A photographer tackles some of the biggest questions in the field with an elegant hybrid process.
What’s a photographic print these days – and how should it be commodified or valued – when the internet, and the ubiquity of internet-connected screens all around us, allows us to pull up an image of anything practically anywhere? A new exhibit at the International Center for Photography poses this question, but it’s ultimately up to the ingenuity of individual artists to find the answers. Job Piston‘s photogrammetry, on exhibit on the opposite coast at the California Museum of Photography, has offered one possible idea for the transformation of ephemeral digital images into permanent, collectible objects, and it hovers intriguingly between the analog and the digital, creating ‘living artifacts’ that look like they’re literally preserved in amber.
The bright red-yellow color of his “Reds” prints are a direct result of their simple printing process: pressing a piece of photosensitive paper against a laptop screen and coaxing out the exposed areas in the darkroom. The idea for the process came to him in a moment of mischief, he told UCR ARTSblock, as he exposed an entire box of the paper while checking his email. He realized the process worked perfectly for an era in which photographs’ methods of circulation have started to dictate what is produced. Instead of scarce, cherished moments of how we ‘naturally’ looked at a certain moment or age, our newly infinite film rolls have allowed for a new medium for posturing and performance in the era of the ‘selfie.’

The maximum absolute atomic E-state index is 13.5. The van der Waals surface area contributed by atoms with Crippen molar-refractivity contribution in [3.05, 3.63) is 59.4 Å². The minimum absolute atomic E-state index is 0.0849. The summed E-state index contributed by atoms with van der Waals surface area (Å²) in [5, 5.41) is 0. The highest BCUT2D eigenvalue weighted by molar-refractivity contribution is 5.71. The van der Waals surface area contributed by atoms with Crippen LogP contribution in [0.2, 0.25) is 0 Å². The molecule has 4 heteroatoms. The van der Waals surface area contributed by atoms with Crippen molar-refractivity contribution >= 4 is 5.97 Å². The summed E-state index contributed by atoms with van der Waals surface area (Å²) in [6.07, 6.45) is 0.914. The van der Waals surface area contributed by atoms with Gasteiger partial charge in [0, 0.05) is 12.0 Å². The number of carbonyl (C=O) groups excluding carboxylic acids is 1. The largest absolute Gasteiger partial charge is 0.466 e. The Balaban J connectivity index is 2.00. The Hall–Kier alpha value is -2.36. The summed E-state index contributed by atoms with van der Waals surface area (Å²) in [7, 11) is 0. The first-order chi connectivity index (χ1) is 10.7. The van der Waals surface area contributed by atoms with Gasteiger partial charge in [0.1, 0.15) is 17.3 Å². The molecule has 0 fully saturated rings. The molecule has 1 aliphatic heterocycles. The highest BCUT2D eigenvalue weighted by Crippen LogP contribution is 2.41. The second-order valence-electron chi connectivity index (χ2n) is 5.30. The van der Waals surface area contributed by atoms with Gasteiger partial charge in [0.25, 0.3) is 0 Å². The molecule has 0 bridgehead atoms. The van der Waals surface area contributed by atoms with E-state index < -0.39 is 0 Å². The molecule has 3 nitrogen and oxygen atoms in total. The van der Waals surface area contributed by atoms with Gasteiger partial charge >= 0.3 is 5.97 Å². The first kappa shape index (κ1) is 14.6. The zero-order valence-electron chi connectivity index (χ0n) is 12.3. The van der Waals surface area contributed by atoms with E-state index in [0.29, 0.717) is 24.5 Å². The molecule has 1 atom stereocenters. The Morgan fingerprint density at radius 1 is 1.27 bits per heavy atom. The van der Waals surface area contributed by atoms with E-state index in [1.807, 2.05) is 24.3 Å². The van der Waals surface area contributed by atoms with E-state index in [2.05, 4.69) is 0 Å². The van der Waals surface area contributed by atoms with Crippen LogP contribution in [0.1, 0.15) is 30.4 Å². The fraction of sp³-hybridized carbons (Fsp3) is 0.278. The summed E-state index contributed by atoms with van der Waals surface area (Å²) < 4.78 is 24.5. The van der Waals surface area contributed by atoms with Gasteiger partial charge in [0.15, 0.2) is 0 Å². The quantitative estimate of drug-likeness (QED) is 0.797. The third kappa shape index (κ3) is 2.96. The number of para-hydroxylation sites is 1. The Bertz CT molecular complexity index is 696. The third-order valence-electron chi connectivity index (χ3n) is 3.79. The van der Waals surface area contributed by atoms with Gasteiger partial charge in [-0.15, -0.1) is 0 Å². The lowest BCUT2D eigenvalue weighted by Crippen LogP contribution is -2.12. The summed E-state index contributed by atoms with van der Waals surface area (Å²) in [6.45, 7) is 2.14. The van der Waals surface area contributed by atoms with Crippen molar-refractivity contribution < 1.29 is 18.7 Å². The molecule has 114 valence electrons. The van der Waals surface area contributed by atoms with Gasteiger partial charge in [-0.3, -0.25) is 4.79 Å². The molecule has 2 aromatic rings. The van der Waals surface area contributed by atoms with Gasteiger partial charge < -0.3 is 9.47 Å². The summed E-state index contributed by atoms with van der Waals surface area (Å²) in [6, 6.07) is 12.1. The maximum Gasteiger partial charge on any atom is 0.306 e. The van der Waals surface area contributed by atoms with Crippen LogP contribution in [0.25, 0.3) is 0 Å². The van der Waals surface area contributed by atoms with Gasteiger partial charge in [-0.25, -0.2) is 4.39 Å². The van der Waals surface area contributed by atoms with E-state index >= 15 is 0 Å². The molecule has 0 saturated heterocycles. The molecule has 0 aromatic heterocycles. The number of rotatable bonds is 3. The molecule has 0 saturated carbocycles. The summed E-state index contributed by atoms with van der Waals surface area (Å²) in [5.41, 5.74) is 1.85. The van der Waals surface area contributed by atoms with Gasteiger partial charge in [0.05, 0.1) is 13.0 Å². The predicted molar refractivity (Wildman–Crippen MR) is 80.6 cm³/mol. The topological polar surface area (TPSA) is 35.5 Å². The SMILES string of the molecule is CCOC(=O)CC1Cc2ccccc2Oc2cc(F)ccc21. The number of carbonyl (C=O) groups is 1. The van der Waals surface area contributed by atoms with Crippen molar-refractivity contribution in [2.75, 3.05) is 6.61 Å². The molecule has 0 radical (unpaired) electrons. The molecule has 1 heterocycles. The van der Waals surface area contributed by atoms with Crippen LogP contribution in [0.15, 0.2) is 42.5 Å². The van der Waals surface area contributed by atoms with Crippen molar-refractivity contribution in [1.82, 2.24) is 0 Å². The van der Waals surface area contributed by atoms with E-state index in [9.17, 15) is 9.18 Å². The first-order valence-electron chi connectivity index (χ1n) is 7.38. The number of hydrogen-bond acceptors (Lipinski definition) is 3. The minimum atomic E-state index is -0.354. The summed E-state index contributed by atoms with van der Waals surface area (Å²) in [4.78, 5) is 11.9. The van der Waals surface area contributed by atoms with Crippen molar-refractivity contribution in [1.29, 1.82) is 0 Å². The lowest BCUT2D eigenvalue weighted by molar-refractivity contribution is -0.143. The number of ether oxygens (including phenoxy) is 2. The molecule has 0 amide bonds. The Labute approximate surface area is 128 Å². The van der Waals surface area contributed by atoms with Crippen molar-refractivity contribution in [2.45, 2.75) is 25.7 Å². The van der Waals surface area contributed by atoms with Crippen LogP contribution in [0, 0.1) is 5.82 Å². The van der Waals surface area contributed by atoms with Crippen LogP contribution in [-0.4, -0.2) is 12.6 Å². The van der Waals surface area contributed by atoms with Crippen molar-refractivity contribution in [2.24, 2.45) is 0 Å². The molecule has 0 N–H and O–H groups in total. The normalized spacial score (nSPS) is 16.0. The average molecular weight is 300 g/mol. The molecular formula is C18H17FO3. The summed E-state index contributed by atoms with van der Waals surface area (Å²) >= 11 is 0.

The medium of photogrammetry works perfectly for the subjects of Piston’s photographs, who he revisits over time as their identities, manifest in external signifiers like clothing, morph and evolve. The online world that influences these personal presentations, Piston has realized, is simultaneously hyperconnected and insulated from our lives as we actually live them. His photograms preserve that hyperconnected ‘Second Life’ for posterity. He told UCR ARTSblock:
All the images in “Reds” are staged for the public, but there’s very little left of the person’s identity there. We’re quite literally looking at a fossil of the computer screen. The image has been photographed, processed, scanned, uploaded, downloaded, pixelated and exposed before it has had time to come up for air. The result is a slippery residue of what’s left.
View more of his work below.